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Fox News’ Ukraine Reporter Says Network Stars’ Minimizing the Invasion Won’t Affect His ‘Pursuit of the Truth’

”That’s what we’re focused on every day,“ says Trey Yingst, a Fox News foreign correspondent reporting from Kyiv

As Russian military forces continue to invade Ukraine, Fox News foreign correspondent Trey Yingst says he is focused on the “pursuit of truth” even as some of the network’s top anchors minimize the situation.

“We have no direction in what we do other than pursuit of the truth and to bring the latest stories to our viewers to make people care about it,” Yingst told TheWrap. “My focus every day is, ‘How can I do that? How can I make people care about a story?’ And in the three-and-a-half years that I’ve been involved at Fox, they have given me the space to report.”

Yingst, who is among four Fox News correspondents in Ukraine, is joined in Kyiv by correspondent Steve Harrigan. The network also has two reporters in Lviv, Mike Tobin and Lucas Tomlinson.

“There’s a commitment to getting those stories,” Yingst said of the decision to have several reporters covering the conflict on the ground. “That’s what we’re focused on every day.”

President Vladimir V. Putin launched Russia’s full-scale attack on Ukraine on Wednesday. Airstrikes could be heard in the background on Wednesday night and continuing into Thursday as Yingst reported live from the country’s capital city.

Despite the increasing volatility of the situation, Fox News anchors have continued to downplay the attack. On Tuesday, the network’s top-rated host Tucker Carlson classified the ongoing conflict as a mere “border dispute” and questioned why Americans felt “a patriotic duty to hate Vladimir Putin.”

“It might be worth asking yourself, since it is getting pretty serious: What is this really about? Why do I hate Putin so much?” Carlson said, also arguing that Ukraine is not a democracy.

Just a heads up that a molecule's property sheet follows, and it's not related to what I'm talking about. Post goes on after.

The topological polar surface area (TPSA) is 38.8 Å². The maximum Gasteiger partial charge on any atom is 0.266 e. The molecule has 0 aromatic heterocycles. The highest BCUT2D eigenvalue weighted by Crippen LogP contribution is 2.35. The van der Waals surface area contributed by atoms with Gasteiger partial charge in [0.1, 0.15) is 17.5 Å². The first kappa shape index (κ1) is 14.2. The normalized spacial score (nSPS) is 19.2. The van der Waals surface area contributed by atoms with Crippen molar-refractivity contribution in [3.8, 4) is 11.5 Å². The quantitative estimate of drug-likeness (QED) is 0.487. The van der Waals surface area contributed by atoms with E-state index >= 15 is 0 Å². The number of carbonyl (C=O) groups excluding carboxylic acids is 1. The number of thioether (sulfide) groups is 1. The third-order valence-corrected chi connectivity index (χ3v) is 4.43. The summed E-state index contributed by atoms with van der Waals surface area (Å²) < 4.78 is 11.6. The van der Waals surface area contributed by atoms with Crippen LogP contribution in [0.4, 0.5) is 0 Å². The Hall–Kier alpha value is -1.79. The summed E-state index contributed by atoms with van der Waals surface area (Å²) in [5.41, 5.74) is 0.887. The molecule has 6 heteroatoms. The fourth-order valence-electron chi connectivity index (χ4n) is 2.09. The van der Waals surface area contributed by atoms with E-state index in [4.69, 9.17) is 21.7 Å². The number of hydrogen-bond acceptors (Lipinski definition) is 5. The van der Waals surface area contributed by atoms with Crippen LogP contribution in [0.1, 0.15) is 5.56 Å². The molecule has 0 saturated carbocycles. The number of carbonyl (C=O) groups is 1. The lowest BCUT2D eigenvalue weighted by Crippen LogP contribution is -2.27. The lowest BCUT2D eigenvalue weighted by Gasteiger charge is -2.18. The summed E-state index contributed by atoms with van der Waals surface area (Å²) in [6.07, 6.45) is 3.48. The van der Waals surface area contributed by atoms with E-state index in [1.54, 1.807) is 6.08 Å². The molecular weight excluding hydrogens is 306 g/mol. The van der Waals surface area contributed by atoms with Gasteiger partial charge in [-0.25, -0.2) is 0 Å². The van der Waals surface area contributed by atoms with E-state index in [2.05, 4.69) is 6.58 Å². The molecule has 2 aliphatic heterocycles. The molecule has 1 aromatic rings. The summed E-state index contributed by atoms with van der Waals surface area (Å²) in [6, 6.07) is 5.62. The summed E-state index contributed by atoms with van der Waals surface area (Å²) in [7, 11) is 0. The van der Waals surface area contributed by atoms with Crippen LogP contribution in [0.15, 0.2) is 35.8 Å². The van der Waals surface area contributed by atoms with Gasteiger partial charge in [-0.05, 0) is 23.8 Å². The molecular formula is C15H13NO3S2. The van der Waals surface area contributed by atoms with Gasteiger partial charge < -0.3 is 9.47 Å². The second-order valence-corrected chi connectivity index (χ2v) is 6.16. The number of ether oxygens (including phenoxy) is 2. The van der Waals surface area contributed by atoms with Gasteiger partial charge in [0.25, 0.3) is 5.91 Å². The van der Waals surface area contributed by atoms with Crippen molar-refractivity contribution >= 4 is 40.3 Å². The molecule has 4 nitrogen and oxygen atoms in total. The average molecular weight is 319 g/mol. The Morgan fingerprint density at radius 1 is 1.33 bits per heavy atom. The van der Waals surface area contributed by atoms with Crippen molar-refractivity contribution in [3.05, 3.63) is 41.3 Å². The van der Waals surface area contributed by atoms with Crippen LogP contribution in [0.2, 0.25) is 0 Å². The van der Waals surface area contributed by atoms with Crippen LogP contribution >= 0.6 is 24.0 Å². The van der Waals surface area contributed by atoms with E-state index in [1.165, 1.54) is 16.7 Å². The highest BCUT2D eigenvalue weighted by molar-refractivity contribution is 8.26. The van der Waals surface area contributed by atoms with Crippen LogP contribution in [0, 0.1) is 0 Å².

“But Joe Biden likes Ukraine, so Putin bad, war good,” he added.

On Wednesday night, Laura Ingraham welcomed former President Donald Trump on her show, where he said that Putin’s decision to invade Ukraine “all happened because of a rigged election” and the “weakness and the incompetence” of the Biden administration.

The network’s correspondents, both abroad and stateside, have pushed back on this narrative. Speaking with TheWrap, Yingst echoed sentiments expressed by his colleague Jennifer Griffin while on air Wednesday night, when she called Russia’s attack is “a full-scale invasion.”

“This is becoming possibly the most significant world event in decades, because it is changing the security situation in Europe so significantly that the whole world order will be shifted as a result of this invasion,” Yingst said.

He added: “We’re talking about a country of 40 million people. It was just invaded for reasons that, as journalists, we can’t totally grasp. The reason that President Putin of Russia gave to launch this invasion, as journalists we are searching for evidence to support his claims and we can’t find that.”

Yingst, 28, who is from Hershey, Pennsylvania, and based in Jerusalem, also discussed the procedures he undertook as the invasion was beginning.

“Safety is always our number one priority and we started to execute the plan,” he said. “We have a meeting point. We have go bags. We have flak jackets, Kevlar helmets, and we rehearse this for a week in preparation for this to happen. So everything sort of unfolded. Then, once the safety was taken care of, and we knew everyone was accounted for and this was starting, and we were in the right place, then we started to do our job.”

Yingst added that he was hoping that the dust would settle soon so he and his crew could begin to focus on the wellbeing of the people of Ukraine.

“War is hell. There’s no other way to describe it. War is hell for those who have to experience it,” he said. “You see it in the images. There was a photo published today by AFP of a man looking over the body of his father who was killed in a strike. You see it in the images of children, who tonight will be sleeping in bunkers or in the subway because they’re worried about air campaigns. And you see it in the faces of everyday people who are just terrified about what comes next.”

“That’s the reality now for the people of Ukraine, let alone the soldiers who are now on the frontlines fighting a war to defend our country.”

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